Planning for covid-19 in Gooroo Planner
18/03/2020by Rob Findlay
Before we get into the technicalities, there is a clinical safety matter that you will need to consider before you start preparing your plans: which of scenarios a) to c) are you going to follow below? The clinically safe (and therefore recommended) option is b) but you may face competing pressures.
This will be a live document, and if anyone has any comments please email me directly at firstname.lastname@example.org so that I can edit this post.
Non-elective demand related to covid-19
Non-elective respiratory demand is going to be tricky to model because covid-19 does not appear in most of your historical data, so there is no reliable baseline demand to measure.
You will therefore want to ensure that your historical data is entirely from the pre-covid-19 period for consistency, and make assumptions about the effect of covid-19. Public Health may be able to help you.
The statistical fields PastExtraDem (past extra demand, to be added to the measured past demand) or FutExtraDem (future extra demand) are probably the best ones to use to add demand. PastExtraDem might be easier because you don’t need to change it if you change the length of the future period.
You can also amend the week-by-week profile of demand for respiratory non-electives using DemandWkProfile01-53, if you like.
Elective shutdown during covid-19
You will want to consider whether elective demand (arising from GP referrals etc) is likely to change during covid-19. You can use Growth, PastExtraDem and FutExtraDem to factor-in any changes.
Alternatively you can filter your historical data at patient level, if you think particular kinds of patient will be absent from demand; this effectively rewrites the past so that it’s on the same basis as your expected future.
You may choose to leave new outpatient demand unchanged, on the basis that demand will still be building up in the community even if GPs aren’t necessarily referring it in. In that case, you would leave the historical data uploads unchanged.
So that’s the broad picture on demand. However you also have a choice about how to respond to that demand, because of patients who are referred as routine but turn out to be urgent.
‘Routine’ referrals who turn out to be urgent (if seen)
Gooroo Planner cascades elective demand along the clinical pathway. It is capable of handling complex pathways, but in most of your implementations this simply means converting new outpatient activity into admitted patient demand at the historic conversion rate.
It calculates urgent admitted demand as a proportion of all outpatient activity (as opposed to converting only urgent outpatient activity into urgent admitted demand). This is because many admitted patients who are graded ‘urgent’ were originally referred as routine outpatients.
If you stop seeing routine outpatients, you will miss a lot of patients who are actually urgent but haven’t yet been identified as such.
So you have a choice of scenario, depending on how you want to manage those new outpatients who are referred as routine but (if seen) would turn out actually to be urgent:
a) You could see only urgent referrals in outpatients, and then admit only those conversions who are confirmed as being urgent. This is the most restrictive scenario. Any patients who were referred as routine, but are actually urgent, would be left unseen on the waiting list (at serious clinical risk).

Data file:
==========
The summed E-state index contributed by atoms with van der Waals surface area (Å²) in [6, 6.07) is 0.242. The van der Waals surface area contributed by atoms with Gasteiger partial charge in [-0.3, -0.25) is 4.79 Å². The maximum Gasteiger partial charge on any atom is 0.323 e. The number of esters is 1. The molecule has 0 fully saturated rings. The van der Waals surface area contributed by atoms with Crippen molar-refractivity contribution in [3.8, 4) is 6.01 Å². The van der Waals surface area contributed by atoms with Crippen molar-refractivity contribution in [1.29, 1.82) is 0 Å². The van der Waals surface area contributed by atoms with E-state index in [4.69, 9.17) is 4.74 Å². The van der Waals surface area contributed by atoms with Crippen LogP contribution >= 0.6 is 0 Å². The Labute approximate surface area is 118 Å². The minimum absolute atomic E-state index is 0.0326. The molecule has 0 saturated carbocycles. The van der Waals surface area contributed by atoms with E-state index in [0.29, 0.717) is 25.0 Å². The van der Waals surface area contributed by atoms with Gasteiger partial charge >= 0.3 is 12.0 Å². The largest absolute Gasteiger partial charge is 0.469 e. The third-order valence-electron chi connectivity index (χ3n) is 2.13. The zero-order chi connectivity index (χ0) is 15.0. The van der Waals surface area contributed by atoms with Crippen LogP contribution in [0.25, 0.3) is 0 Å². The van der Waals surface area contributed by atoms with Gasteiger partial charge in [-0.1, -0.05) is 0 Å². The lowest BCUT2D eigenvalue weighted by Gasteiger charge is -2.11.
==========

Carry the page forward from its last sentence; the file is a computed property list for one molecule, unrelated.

To model this scenario, follow steps 1-5 below but apply step 2 only to new outpatients; then repeat step 2 for the admitted patient services (elective inpatients and daycases) and carry on to repeat steps 3-5.
b) You could see all referrals in outpatients, and then admit only those conversions who are confirmed as being urgent. That would remove the clinical risk identified in option a) above.
To model this scenario, follow steps 1-5 below, but apply step 2 only to admitted patient services. If you are only restricting inpatient admissions, then apply step 2 to inpatient electives only.
c) You could see only urgent referrals in outpatients, but assume that any routine referrals who are actually urgent are picked up by some other means and somehow find their way onto the admitted patient waiting list as urgent.
To model this (far-fetched?) scenario, follow steps 1-5 below for all elective services at once.
The steps referred to above are:
1) Create a report in the usual way, selecting the “Match new demand” activity scenario.
2) Download that report from the report manager (using the 4th icon), open it in Excel, and delete all columns except the headers at the start (HeadType, HeadSpec etc) and ResPriDemand (which you will find somewhere around column BU in Excel if you downloaded the file from the web, or column CD if you are using the file returned by the API). Change the column title ResPriDemand to FutActiv because this is going to be your new activity plan. Save the file as CSV.
3) Convert the report into a dataset, using the control in the report manager (5th icon along), selecting “Convert to a specified-activity scenario”.
4) Update that dataset with the file you created at step 2, selecting “overwrite”.
5) Create a report from the updated dataset, leaving the FutActiv scenario selected. This is your urgent-only activity plan. It is also the report you will use if you now need to repeat steps 2-5.
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